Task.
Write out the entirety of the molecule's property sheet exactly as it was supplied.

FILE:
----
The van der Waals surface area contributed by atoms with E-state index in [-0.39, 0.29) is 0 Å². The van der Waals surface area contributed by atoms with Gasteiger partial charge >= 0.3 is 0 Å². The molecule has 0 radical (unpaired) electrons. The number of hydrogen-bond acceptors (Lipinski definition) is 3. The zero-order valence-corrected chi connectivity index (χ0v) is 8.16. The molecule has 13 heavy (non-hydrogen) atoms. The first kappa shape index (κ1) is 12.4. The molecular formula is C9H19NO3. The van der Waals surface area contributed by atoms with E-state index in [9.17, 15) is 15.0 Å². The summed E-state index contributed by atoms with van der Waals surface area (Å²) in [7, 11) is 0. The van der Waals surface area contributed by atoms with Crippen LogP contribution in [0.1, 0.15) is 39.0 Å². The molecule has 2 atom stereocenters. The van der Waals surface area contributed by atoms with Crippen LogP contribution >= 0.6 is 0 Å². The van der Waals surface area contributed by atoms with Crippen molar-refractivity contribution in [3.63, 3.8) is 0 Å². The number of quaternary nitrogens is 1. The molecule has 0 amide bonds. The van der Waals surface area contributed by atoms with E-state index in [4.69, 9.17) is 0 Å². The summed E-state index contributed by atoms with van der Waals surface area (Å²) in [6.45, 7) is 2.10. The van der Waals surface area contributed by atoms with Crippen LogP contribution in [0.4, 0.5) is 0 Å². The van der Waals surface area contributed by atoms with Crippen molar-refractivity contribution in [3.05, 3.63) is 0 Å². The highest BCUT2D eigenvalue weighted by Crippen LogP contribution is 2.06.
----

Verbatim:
The van der Waals surface area contributed by atoms with E-state index in [-0.39, 0.29) is 0 Å². The van der Waals surface area contributed by atoms with Gasteiger partial charge >= 0.3 is 0 Å². The molecule has 0 radical (unpaired) electrons. The number of hydrogen-bond acceptors (Lipinski definition) is 3. The zero-order valence-corrected chi connectivity index (χ0v) is 8.16. The molecule has 13 heavy (non-hydrogen) atoms. The first kappa shape index (κ1) is 12.4. The molecular formula is C9H19NO3. The van der Waals surface area contributed by atoms with E-state index in [9.17, 15) is 15.0 Å². The summed E-state index contributed by atoms with van der Waals surface area (Å²) in [7, 11) is 0. The van der Waals surface area contributed by atoms with Crippen LogP contribution in [0.1, 0.15) is 39.0 Å². The molecule has 2 atom stereocenters. The van der Waals surface area contributed by atoms with Crippen LogP contribution >= 0.6 is 0 Å². The van der Waals surface area contributed by atoms with Crippen molar-refractivity contribution in [3.63, 3.8) is 0 Å². The number of quaternary nitrogens is 1. The molecule has 0 amide bonds. The van der Waals surface area contributed by atoms with E-state index in [4.69, 9.17) is 0 Å². The summed E-state index contributed by atoms with van der Waals surface area (Å²) in [6.45, 7) is 2.10. The van der Waals surface area contributed by atoms with Crippen LogP contribution in [0.4, 0.5) is 0 Å². The van der Waals surface area contributed by atoms with Crippen molar-refractivity contribution in [3.05, 3.63) is 0 Å². The highest BCUT2D eigenvalue weighted by Crippen LogP contribution is 2.06.